Easy peasy. Now, if you want to do something closer to C++ where you've got a specific data type representing your Polynomial function object, you can do that...

newtype Polynomial a = P (a -> a)  -- function object
mkPolynomial :: Num a => [a] -> Polynomial a  -- constructor

... but that extra complexity doesn't really offer any benefit. You immediately notice that there's nothing special about Polynomial, it just wraps a regular function, so you end up having to just unwrap it again like:

do
  let (P p) = mkPolynomial [1, 2, 3]
  print (p 4)
  print (p 5)
  print (p 6)

In short, the more you frame your thinking purely in terms of functions, rather than objects, the simpler and more idiomatic your Haskell code will end up being.

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1  
Thanks for this tutorial. The idea is nice. But I still think in OO style. With your solution I do not understand, how to define other operations (add, differentiate etc...) and those should be polimorphic. E.g. I can either have splines, which either should be callable and have addition and differentiation etc. I cannot understand, how to adopt your solution to this case. The problem is that in p we have lost information about coefficients (which in my understanding should be encapsulated into polynomial object). –  Dmitry Semikin Oct 26 '11 at 18:39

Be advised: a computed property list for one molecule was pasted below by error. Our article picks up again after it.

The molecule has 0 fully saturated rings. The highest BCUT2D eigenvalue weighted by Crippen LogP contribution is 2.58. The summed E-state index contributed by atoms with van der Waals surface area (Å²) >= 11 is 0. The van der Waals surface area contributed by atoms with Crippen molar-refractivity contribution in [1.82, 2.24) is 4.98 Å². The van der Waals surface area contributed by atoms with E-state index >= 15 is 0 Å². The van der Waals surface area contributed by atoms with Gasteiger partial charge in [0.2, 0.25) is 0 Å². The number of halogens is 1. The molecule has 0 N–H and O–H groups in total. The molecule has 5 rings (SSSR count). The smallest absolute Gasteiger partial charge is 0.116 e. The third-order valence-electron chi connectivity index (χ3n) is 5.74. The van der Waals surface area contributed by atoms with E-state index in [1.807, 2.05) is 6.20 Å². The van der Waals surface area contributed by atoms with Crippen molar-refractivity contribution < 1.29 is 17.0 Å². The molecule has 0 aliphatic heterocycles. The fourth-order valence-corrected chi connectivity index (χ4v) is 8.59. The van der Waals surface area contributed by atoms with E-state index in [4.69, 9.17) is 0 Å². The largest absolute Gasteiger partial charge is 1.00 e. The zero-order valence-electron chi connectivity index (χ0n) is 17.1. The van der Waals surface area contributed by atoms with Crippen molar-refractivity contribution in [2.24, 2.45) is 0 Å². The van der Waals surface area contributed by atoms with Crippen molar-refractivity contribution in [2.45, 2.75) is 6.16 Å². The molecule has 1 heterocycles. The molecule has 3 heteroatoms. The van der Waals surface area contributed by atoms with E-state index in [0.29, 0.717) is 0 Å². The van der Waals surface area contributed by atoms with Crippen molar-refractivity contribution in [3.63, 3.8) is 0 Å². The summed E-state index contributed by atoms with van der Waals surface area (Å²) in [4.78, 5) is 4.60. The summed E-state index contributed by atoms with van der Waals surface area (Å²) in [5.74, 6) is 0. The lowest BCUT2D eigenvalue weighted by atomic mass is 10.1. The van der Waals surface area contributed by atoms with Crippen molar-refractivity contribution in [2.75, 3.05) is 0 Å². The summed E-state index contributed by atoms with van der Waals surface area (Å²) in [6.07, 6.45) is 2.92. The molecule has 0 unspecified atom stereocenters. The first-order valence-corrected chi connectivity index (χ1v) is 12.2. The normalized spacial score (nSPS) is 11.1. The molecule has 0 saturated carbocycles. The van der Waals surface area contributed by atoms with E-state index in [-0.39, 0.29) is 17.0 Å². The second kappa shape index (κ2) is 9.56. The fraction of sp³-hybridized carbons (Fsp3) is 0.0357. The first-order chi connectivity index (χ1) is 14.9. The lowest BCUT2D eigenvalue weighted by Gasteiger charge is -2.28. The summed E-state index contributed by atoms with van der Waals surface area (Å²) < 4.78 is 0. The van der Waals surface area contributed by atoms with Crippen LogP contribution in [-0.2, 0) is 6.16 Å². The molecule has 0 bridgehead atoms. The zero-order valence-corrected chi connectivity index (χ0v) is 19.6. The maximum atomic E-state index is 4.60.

Well, if you want, you can define newtype Polynomial a = Num a => P { coefficients :: [a] } and evaluatePolynomial :: Num a => Polynomial a -> a -> a. This is essentially the same as your original definition. But it's also the same as mine, with just a bit of extra type sugar. You can still say let p = evaluatePolynomial (P [1, 2, 3]) or whatever. –  mergeconflict Oct 26 '11 at 19:04
1  
This still has the same issue (which I try to solve in this questions): the value, which has info about coefficients and value, which is function are distinct (they are bound to different variables). But I want, that those to be the same. In this case it is nicer (IMHO) to define class Callable a ... with infix operation like (|||) :: (a Int) -> Int -> Int and implement this operation for Polynomial. And then call it as let y = myPoly ||| x (this solution was proposed in other answers). Anyway, thanks for your comments. –  Dmitry Semikin Oct 27 '11 at 7:32